Almost breathtakingly, he praises Terje Roed-Larsen of Norway for "a propensity for speaking his mind ... always a source of delight to me." Clearly, it was the Norwegian's slavish assent which delights the author, since similar outspokenness from the "petty bureaucrat", Malloch Brown, Kofi Annan and Bolton's numerous other hate figures sends him into petulant rage.
This is not mere xenophobia: his enemies begin at home, with the "eastern elitists", state department "careerists", the "High Minded", the "True Believers", the "EAPeasers" (state department East Asia and Pacific staffers) and eventually those whom the "Risen Bureaucrats" seduced - Colin Powell, Condoleezza Rice and, although he avoids direct criticism, George Bush.
Indeed, he claims that he left the UN not because of the poor prospects of Senate confirmation but because of the success of his internal hate list in suborning "real conservative" foreign policy, and this book is a lengthy Parthian shot at them all. His opposition to the EU and "EUroids" is rooted in his visceral dislike for what he sees as a social democratic counter to the United States, and thus a potential rival, and of course, the British and French and all the other pretentious Lilliputians who would tie down the American Gulliver with ropes of international laws and multilateral treaties.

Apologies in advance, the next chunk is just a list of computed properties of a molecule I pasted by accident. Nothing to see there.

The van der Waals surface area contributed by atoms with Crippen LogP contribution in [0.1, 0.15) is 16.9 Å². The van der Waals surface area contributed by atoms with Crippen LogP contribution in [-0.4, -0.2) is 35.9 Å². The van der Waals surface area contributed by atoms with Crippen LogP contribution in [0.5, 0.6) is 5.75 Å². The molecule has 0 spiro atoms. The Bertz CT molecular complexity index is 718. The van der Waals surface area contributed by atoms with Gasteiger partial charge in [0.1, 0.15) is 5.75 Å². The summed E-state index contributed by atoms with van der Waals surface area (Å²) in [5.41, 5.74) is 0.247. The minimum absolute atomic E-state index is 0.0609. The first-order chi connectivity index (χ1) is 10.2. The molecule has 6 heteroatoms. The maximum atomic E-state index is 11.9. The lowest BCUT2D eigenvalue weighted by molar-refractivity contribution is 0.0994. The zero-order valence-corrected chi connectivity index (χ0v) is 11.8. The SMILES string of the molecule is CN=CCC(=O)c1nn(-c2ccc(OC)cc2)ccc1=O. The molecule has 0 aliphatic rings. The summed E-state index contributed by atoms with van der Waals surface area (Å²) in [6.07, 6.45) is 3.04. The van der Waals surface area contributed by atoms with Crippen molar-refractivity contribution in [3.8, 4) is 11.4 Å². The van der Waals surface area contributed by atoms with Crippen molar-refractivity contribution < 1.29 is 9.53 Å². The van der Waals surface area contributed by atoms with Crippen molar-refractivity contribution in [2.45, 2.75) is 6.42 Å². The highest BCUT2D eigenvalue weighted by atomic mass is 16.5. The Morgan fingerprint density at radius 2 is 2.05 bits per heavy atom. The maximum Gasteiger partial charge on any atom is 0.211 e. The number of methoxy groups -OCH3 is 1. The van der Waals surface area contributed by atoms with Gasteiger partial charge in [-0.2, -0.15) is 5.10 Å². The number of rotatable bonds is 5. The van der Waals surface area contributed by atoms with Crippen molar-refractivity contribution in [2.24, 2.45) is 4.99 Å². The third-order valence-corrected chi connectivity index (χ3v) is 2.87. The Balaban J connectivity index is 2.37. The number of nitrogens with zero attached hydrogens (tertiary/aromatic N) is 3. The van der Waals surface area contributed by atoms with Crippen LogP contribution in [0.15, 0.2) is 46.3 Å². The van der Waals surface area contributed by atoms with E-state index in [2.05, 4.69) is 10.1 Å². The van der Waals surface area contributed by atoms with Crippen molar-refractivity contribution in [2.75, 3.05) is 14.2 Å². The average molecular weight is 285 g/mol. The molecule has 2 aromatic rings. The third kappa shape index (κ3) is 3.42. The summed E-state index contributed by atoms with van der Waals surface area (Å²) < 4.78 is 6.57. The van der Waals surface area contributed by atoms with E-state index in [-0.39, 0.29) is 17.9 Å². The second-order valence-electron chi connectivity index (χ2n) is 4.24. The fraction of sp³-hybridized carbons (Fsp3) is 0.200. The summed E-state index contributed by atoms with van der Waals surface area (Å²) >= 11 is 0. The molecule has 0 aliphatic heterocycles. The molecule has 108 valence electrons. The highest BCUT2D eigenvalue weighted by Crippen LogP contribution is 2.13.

This is an obsessive book packed with minutiae of bureaucratic feuds and internal crusades, and as such, in a strange way, provides valuable insight into how the US formulates its foreign policy and, one could almost say, consequently, the UN fails to implement effective policies.
But while he attacks the processes of the UN, he frankly claims that "consensus" was supposed to mean that the United States was satisfied. In his indignation he fails to acknowledge that the other 191 could also play and thus paralyze the decision-making process. With complete lack of self-awareness, he does not acknowledge the role of his undiplomatic unilateralism in antagonizing opponents and frustrating the efforts of allies.
Above all, we should remember that while Bolton can be faulted for thinking that bullying and blustering produce dividends, he is not being innovative in the essence of American foreign policy. He strips the skin off the skull of much of American foreign policy since the end of the second world war, but in doing so does little to advance it. Compromise being excluded, so essentially is diplomacy or anything like normal alliances.
Bolton quite clearly does not share the neocon illusions of spreading democracy at the point of a bayonet. How foreigners suffer is no concern of his. But he is quite prepared to threaten and use force to advance what he sees as American national interests, as judged by himself and his conservative cohorts.
In that sense it is refreshing. What you see is what you get. If the EU, the UK and others have interests, they should stand up for them, instead of deferring to a presumed automatic altruism on the part of Washington.
Ian Williams can be reached at IanWilliams@MaximsNews.com